A perfume I loved from a few years ago was described as: “….captures the sights and scents of the Scottish countryside. This charmingly distinctive fragrance combines top notes of meadow grasses and bergamot, with refreshing mid notes of heather, bluebell and violet to recreate the scents of a highland retreat… Base notes of leather and oak add an extra warmth….” It almost reads like a passage out of a Victorian novel. It forces me to believe it! When creating perfume, one could quickly start wondering where to run out and get ‘bluebell’ essential oil absolute or a similarly named aroma-chemical. The problem is, there are none. Bluebell is what is termedfantasy scent.
I figured this would be the theme of my second post, because it is one of the baffling things to discover in perfumery. Reading descriptions of favorite perfumes is like taking a master course in marketing deception. At a time where many perfume companies are trying to make their perfumes cheaper while at the same time dealing with ever increasing, choking IFRA regulations, the more embellished the marketing, the merrier.
In the scent described above, there are no bluebells, heather or leather, but rather massive overdoses of Iso E Super, Bergamot, Hedione, Oakmoss and Patchouli, with a bunch of other things thrown in for good measure. But looking at the description of those aromatic materials one could almost believe the perfume marketing. Iso E Super (also known as patchouli ethanone), is often described as a “Smooth, warm, woody, slightly leathery, amber note. “ So, there’s the ‘oak’ in there and the ‘leather,’ and we could even add ‘Amber’ to the mix.
This is where the fun begins for a perfumer creating a scent. I just created a lovely Rose perfume. It is an ‘Island Rose’ of sorts. Just for kicks, let me describe it as, “The scent of a lovely, seashore rose with hints of delicate apricot, velvety blond woods and summery green winds….” The kicker is, there is no actual Rose oil in it – or green winds, whatever that is! None. And yet, one whiff and the beautiful Roses are right there. Aroma materials like Phenyl Ethyl Alcohol, Citronellol, Geraniol and Nerol, all found in Rose, can easily stand in for the real thing. For seashore, I could add some marine or ozonic aroma-chemicals like Calone or Helional, for outdoor effects some Precyclemone B, blond woods could be Cashmeran, and so on. So, I guess you could say that a Rose By Any Other Name could be called Phenyl Ethyl Alcohol….or anything else, and still smell as sweet.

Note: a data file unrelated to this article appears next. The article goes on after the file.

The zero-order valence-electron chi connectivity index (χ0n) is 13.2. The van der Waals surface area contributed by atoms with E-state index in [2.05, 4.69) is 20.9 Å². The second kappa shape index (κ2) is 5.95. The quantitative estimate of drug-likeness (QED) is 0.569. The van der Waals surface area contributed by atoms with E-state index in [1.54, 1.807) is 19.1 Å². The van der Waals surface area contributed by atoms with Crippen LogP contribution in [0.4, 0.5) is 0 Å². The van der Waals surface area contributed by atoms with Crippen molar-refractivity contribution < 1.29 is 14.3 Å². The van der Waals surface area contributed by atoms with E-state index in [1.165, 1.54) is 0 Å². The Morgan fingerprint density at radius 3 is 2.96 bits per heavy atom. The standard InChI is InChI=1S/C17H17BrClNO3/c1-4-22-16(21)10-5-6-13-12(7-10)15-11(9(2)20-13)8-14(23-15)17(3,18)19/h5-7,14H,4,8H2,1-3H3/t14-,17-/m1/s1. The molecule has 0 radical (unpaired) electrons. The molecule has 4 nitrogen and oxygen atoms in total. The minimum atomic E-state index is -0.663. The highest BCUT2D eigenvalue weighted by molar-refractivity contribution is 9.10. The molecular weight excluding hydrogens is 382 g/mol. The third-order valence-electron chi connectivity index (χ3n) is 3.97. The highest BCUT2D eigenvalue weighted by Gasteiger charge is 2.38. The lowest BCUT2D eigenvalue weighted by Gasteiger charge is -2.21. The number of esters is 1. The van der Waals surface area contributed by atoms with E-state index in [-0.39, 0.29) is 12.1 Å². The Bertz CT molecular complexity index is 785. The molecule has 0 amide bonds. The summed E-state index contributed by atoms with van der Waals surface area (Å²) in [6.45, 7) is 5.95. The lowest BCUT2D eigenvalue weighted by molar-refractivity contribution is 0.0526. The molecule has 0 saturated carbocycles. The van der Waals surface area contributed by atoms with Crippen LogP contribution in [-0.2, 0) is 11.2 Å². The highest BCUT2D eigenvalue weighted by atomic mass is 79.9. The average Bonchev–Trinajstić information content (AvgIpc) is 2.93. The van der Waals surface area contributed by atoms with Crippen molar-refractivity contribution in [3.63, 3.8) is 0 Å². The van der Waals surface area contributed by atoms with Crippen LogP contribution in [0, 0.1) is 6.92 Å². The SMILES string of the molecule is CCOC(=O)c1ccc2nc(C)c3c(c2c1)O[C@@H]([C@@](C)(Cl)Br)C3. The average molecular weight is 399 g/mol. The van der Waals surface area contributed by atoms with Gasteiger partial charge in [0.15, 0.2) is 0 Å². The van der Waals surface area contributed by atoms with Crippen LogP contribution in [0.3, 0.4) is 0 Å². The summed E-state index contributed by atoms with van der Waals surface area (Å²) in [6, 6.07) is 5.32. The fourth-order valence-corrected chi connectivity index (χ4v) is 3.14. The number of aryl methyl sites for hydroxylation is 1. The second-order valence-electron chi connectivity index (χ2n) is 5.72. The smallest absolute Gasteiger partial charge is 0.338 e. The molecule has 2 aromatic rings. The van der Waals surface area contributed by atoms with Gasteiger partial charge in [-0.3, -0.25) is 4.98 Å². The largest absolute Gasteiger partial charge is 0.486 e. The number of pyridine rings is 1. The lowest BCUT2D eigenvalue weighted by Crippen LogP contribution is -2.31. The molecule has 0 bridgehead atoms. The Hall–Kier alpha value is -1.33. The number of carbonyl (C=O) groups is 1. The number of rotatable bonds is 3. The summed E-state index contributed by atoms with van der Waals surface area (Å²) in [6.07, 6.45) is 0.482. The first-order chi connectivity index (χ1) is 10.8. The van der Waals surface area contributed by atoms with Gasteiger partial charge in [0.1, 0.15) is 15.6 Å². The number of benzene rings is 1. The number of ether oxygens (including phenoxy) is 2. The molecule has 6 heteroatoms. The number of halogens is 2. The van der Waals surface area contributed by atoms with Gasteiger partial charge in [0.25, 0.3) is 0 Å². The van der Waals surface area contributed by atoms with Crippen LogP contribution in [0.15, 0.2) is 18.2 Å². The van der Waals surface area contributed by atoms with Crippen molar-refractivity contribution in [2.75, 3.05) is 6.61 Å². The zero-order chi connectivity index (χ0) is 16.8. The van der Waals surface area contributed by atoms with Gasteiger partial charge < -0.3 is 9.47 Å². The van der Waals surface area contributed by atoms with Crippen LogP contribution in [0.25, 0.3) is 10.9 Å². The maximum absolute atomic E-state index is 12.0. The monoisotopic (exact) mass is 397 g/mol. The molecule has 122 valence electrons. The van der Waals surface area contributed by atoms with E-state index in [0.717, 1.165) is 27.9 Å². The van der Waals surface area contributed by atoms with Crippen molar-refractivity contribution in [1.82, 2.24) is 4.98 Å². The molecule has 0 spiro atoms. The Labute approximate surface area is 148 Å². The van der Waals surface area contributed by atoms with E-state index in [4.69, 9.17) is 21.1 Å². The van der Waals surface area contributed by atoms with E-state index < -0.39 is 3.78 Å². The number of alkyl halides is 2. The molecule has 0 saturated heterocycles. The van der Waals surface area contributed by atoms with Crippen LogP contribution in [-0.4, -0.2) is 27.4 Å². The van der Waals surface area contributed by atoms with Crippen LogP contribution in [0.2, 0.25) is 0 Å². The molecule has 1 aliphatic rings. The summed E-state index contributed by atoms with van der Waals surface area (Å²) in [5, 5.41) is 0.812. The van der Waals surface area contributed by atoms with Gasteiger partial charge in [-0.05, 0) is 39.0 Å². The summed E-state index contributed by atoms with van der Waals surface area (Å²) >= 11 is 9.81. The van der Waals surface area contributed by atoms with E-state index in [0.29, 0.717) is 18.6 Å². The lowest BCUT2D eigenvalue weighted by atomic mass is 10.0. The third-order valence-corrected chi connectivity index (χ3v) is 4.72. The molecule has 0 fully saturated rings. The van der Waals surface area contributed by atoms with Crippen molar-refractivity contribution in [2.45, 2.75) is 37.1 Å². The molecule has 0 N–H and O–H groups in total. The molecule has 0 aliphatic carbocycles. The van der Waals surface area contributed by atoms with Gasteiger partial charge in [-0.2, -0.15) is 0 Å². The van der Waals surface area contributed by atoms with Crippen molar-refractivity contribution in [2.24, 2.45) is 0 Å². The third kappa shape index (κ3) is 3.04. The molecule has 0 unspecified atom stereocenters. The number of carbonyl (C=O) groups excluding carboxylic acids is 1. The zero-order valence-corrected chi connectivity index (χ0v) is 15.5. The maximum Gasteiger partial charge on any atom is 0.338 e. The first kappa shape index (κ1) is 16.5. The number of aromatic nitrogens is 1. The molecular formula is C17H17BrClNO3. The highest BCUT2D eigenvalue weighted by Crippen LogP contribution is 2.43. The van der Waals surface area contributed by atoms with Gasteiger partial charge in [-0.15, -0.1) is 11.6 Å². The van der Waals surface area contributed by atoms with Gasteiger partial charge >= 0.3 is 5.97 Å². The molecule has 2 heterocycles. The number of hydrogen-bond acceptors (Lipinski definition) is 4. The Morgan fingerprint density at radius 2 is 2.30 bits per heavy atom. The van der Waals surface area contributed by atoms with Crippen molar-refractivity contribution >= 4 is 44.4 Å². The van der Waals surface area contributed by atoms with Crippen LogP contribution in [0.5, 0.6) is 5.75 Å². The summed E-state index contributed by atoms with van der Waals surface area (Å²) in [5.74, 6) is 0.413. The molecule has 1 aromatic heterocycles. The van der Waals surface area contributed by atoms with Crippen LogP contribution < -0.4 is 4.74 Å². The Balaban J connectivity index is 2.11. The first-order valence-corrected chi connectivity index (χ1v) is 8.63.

Recently, a hairdresser I know showed me a new shampoo he was using. He loved that it had ‘Jasmine’ in it. It pained me to burst the bubble, but I had to tell him there was no real Jasmine in it. Jasmine absolute is too expensive and there’s just no way it will end up in a shampoo. A high-end perfume, sure, but not a shampoo. So, I said, “Let’s look at the label,” because I knew the company would have to list some ingredients that might be considered allergenic. Immediately, I noticed several ingredients that constitute a Jasmine fragrance. But when selling a shampoo, ‘Jasmine’ sells, Benzyl Acetate and Hedione do not.
I think this is among the things I love about creating a perfume. The research and work that goes on, way before I even start putting together the aromatic materials I may consider using. This is what in perfumery is considered a Perfumer Brief, which I cover in the Creating A Perfume page on my site. One begins with the idea of the perfume. A Summer Cottage can be a starting point. From there, one can visualize an ivy covered cottage (ivy, greens), rolling hills (summer grasses and new mown hay), flower meadows (white flowers and wild flowers), a pathway through the forest (moss, woods, leaves) and bees buzzing about (beeswax and clover). Just in that short description you can put together at least 20 or more aromatic elements.
This is what I term,’thinking like a perfumer.’ When you see a perfume supposedly composed of things like Blackberry, Peaches, Summer Grasses, Heather and Ocean Breeze, in your mind you quickly translate this as Calone, Hay Absolute, Aldehyde C-14, Elemi, Cassis Base 345B, Beta Damascone… The sky’s the limit.
Perfumery is like music or painting. You begin with an idea and then choose the way to express it. With perfumery, you express emotionally through scent. You tell a story, paint a picture, share memories…all with scent. It is never ending beauty!